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By: Drew S.
While observing the job site, the guys at DRM Inc do an excellent job. The project they completed for us exceeded my expectations and I've never had to give negative feedback to them. They're a great company.
By: Megan G.
I like that they are dependable and I like how quick they respond. I am very happy with all that they do for me. They always do a good job and I will use them again in the future.
By: Ariel R.
DRM Inc. has an excellent and very knowledgeable and personable staff. We have worked together for a long time and they have always done a great job. I recommend them to anyone.
By: Wade P.
The staff at DRM Inc provide great customer service! They always have an open line of communication, and am always satisfied with the construction process.
By: Dan C.
The staff at DRM Inc. is great. They do a great job communicating to each other and their clients. I highly recommend them to anyone I know.
By: Ben S.
I've worked with DRM Inc for a long time and they always exceed our expectations. They have done a lot of underground utilities for us.
By: Scott H.
We've always had great experiences working with the guys over at DRM Inc. We've used them for year and they always get the job done.
By: Luke A.
DRM Inc went above and beyond my expectations and I never had any questions or concerns because they were on top of everything.
By: Jr O.
DRM is the best and I always tell people about how great of a job they do for me. I am glad to have worked with them.
By: Ned C.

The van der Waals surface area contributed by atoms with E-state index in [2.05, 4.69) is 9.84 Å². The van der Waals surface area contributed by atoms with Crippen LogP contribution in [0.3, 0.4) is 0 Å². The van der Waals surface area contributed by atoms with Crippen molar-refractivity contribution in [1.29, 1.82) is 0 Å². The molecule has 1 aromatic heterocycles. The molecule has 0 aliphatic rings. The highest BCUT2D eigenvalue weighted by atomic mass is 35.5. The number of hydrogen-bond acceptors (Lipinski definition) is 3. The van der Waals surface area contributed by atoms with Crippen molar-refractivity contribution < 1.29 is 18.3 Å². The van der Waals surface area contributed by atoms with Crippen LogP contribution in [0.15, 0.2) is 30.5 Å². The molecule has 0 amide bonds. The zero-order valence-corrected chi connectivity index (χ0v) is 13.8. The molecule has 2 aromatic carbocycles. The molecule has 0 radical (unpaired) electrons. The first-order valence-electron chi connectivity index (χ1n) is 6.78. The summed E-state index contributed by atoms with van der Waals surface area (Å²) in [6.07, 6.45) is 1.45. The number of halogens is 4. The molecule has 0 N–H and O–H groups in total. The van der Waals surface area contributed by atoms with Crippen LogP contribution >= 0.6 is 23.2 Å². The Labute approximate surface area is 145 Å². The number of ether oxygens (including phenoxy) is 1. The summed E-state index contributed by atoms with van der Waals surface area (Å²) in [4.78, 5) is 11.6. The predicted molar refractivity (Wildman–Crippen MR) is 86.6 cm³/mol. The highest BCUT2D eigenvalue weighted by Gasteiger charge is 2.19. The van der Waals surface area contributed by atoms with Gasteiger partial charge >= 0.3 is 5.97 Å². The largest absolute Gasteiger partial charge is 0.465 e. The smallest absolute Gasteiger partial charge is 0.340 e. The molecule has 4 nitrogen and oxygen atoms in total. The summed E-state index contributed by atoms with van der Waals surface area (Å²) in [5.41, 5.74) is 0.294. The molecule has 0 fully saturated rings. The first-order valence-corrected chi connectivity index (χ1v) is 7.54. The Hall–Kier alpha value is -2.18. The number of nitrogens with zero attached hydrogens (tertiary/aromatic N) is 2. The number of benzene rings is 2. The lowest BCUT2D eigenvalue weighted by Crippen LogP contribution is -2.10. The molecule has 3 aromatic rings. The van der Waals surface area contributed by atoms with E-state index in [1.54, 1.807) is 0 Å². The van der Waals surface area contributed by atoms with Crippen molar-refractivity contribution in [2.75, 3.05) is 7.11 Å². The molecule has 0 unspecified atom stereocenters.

R & L Contractors
I highly recommend R & L Contractors. They are really a great bunch of guys to work with on any project.
Tips & Advices
If there is ever a dispute regarding payment over the course of the project, a contractor or subcontractor could place a payment claim, or lien, on your property. To avoid this, ask the contractor to sign a lien release, which is a legal agreement that states that any payment accepted is final. This can come in handy if a contractor has his or her own payment issues with their subcontractors. Signing a lien release form certifies that any payment made by a client to the contractor is enough to pay for any goods or services rendered.
Absolutely ask. Paying too much up front offers the homeowner minimal leverage if the quality of work does not meet expectations or contractual specifications. Try to establish a reasonable pay schedule, such as paying 10 percent of the total cost for each 10 percent of the work that is completed. Include this payment plan in the contract, as well.
Before any money changes hands, there should be a contract to sign. Make sure the specifics of the work and all costs are listed in the contract, including details. If you forget to have something included in the contract after signing it, there's rarely a chance of recourse.
Ask the contractor for proof of their certification before signing anything, as well as their proof of insurance. You should also check your homeowners insurance policy to see if they offer coverage for contracted work. You may want to call your insurance provider and ask for more details on what your plan will and won't cover.
Yes. Plans for how the work site will be cleaned at the end of each day as well as at the conclusion of work need to be put in writing. An experienced general contractor should make every effort to keep the workspace clean and prevent dirtying or damaging any other area. Even so, talk with the contractor about the daily schedule, the logistics of transporting workers and equipment, and how cleanup will be handled.

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